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Snap is a matching game, similar to games such as Slapjack and Egyptian Rat War, but with simple play suitable for children. The goal is to be the last player with any cards to play. The game of snap requires a standard deck of cards, but custom Snap decks, often with characters from popular children’s shows or movies, are also available. Two to four players is standard, but the game can be played with more players. Larger groups of players may wish to make a bigger deck by shuffling two or more decks together.
One player deals the cards one at a time into face-down stacks in front of each player. The stacks may not all be even if the number of people playing the game of snap does not go evenly into the number of cards, but they should be as close as possible. Generally, the player to the left of the dealer begins, or it is common to allow the youngest player to go first. Play then proceeds clockwise.
Players leave their stacks of cards face down in front of them. In the simplest version of the game of snap, each player quickly flips the card from the top of his or her stack face up onto a common discard pile. If the card has the same value as the card previously played, such as the previous player played the four of clubs and the current player plays the four of hearts, players must yell out the word “Snap!” The first player who yells “Snap!” gets to take the discard pile, shuffle it together, and place it on the bottom of his or her stack of cards. A player who runs out of cards to flip is out of the game.
More commonly, each player has his or her own discard pile sitting face up. When a player takes his or her turn, he or she quickly flips the top card from the face-up stack to the discard pile. The first player to notice two discard piles with a common value face up and yell “Snap!” gets to take those two piles, shuffle them, and place them on the bottom of his or her face-down pile. In this version of the game of snap, a player who runs out of face-down cards shuffles his or her discard pile and flips it over as a new face-down stack.
In either variation, if two or more players yell “Snap!” at the same time, the disputed cards are set aside in a separate face-up pile, called the "snap pot," with the matching cards on top. If at any time a player plays a card that matches the card on top of the snap pot, the first player to yell “Snap Pot!” adds both the snap pot and the appropriate discard pile to the bottom of his or her face-down stack of cards. If there is a tie in yelling “Snap Pot!” or if another tie occurs before the snap pot is collected, the snap pot simply grows larger to include the cards disputed in the new tie. For too many ties in a game, players can be required to grab a physical prop as they yell “Snap!”, such as the joker or an index card with the label “Snap!” on it.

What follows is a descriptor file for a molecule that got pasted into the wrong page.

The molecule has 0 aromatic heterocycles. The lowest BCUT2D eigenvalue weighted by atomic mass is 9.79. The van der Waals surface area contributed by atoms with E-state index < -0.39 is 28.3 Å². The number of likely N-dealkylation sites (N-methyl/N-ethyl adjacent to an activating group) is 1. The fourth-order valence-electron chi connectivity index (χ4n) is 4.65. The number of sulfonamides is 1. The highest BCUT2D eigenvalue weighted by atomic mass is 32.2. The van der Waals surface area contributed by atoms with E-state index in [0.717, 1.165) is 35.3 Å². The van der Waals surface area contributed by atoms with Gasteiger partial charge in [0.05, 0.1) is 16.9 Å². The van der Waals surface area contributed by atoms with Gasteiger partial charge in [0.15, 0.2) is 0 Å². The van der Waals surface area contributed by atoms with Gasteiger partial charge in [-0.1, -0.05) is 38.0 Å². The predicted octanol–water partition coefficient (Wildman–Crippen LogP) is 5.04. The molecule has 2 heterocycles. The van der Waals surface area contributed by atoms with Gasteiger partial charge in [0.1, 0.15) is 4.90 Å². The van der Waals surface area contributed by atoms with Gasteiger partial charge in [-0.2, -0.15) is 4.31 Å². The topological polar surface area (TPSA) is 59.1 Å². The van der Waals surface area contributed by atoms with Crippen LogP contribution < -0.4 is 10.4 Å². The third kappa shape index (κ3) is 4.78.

If a player makes an error, either by yelling “Snap!” when there is no match or by interchanging “Snap!” and “Snap Pot!”, he or she must pay a penalty by immediately giving a face-down card to each player still in the game to put on the bottom of that player's face-down pile, starting with the player on his or her left. If a player runs out of cards, either by not having enough cards to pay a penalty or by losing all of his or her cards to another player’s “Snap!”, then he or she is eliminated.
Once all but one player has been eliminated, the remaining player wins. It is sometimes possible for all likely matches to be locked away in the snap pot; if this should happen, the game is a draw between all surviving players. Otherwise, play continues until there is a winner.
Frequently Asked Questions
What are the basic rules for playing Snap?
The game of Snap involves players taking turns to place cards from their stack face up in the center. When a card is placed that matches the rank of the previous card, players race to shout "Snap!" The first to do so wins all the cards in the center. The game continues until one player has collected all the cards.
How many players can participate in a game of Snap?
Snap can be played with as few as two players, but it can accommodate more, making it a versatile game for groups. There's no strict upper limit, but too many players may make the game unwieldy. Generally, it's best played with between two to six players for optimal enjoyment and playability.
Is there a specific type of deck needed for Snap?
No specific type of deck is required for Snap; a standard 52-card deck will suffice. The game relies on recognizing matching ranks, so as long as the deck is complete and the ranks are clearly distinguishable, it's suitable for play. Themed or children's decks with vivid illustrations can also be used for a fun twist.
What happens if two players shout "Snap!" at the same time?
If two players shout "Snap!" simultaneously, the central pile is split evenly between them. In some variations, a "Snap pool" is created where the contested cards form a new pile, and the next player to win a Snap also claims the pool, adding an extra layer of excitement to the game.
Are there any strategies to win at Snap?
While Snap is largely a game of quick reflexes and sharp observation, players can employ strategies such as watching opponents' hands for movement or trying to memorize the order of cards to anticipate potential matches. However, the element of surprise is a key factor, making it difficult to strategize extensively.